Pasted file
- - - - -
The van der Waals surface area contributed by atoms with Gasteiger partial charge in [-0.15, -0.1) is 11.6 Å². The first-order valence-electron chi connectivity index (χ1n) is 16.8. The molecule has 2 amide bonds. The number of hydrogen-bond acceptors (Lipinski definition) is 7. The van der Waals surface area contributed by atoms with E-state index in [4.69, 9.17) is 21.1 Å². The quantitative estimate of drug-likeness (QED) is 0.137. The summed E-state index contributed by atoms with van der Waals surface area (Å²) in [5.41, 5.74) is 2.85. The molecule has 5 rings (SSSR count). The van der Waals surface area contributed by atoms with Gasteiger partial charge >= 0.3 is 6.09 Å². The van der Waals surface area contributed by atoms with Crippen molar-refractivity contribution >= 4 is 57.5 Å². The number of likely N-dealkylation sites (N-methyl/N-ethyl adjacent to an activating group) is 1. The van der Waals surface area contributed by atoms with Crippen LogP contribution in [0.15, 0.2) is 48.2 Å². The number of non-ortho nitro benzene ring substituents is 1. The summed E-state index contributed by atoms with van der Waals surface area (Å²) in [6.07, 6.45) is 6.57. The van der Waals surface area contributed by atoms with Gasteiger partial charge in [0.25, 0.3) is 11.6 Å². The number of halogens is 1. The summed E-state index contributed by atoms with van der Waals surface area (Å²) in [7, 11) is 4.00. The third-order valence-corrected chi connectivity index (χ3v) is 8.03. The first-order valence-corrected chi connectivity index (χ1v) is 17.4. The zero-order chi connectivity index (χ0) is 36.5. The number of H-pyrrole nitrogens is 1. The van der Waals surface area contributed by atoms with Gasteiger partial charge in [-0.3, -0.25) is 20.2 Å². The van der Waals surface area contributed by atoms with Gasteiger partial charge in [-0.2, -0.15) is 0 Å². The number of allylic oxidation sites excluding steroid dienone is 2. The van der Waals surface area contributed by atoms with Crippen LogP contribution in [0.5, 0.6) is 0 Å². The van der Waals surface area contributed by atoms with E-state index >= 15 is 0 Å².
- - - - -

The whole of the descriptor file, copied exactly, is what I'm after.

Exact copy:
The van der Waals surface area contributed by atoms with Gasteiger partial charge in [-0.15, -0.1) is 11.6 Å². The first-order valence-electron chi connectivity index (χ1n) is 16.8. The molecule has 2 amide bonds. The number of hydrogen-bond acceptors (Lipinski definition) is 7. The van der Waals surface area contributed by atoms with E-state index in [4.69, 9.17) is 21.1 Å². The quantitative estimate of drug-likeness (QED) is 0.137. The summed E-state index contributed by atoms with van der Waals surface area (Å²) in [5.41, 5.74) is 2.85. The molecule has 5 rings (SSSR count). The van der Waals surface area contributed by atoms with Gasteiger partial charge >= 0.3 is 6.09 Å². The van der Waals surface area contributed by atoms with Crippen molar-refractivity contribution >= 4 is 57.5 Å². The number of likely N-dealkylation sites (N-methyl/N-ethyl adjacent to an activating group) is 1. The van der Waals surface area contributed by atoms with Crippen LogP contribution in [0.15, 0.2) is 48.2 Å². The number of non-ortho nitro benzene ring substituents is 1. The summed E-state index contributed by atoms with van der Waals surface area (Å²) in [6.07, 6.45) is 6.57. The van der Waals surface area contributed by atoms with Gasteiger partial charge in [0.25, 0.3) is 11.6 Å². The number of halogens is 1. The summed E-state index contributed by atoms with van der Waals surface area (Å²) in [7, 11) is 4.00. The third-order valence-corrected chi connectivity index (χ3v) is 8.03. The first-order valence-corrected chi connectivity index (χ1v) is 17.4. The zero-order chi connectivity index (χ0) is 36.5. The number of H-pyrrole nitrogens is 1. The van der Waals surface area contributed by atoms with Gasteiger partial charge in [-0.3, -0.25) is 20.2 Å². The van der Waals surface area contributed by atoms with Gasteiger partial charge in [-0.2, -0.15) is 0 Å². The number of allylic oxidation sites excluding steroid dienone is 2. The van der Waals surface area contributed by atoms with Crippen LogP contribution in [0.5, 0.6) is 0 Å². The van der Waals surface area contributed by atoms with E-state index >= 15 is 0 Å².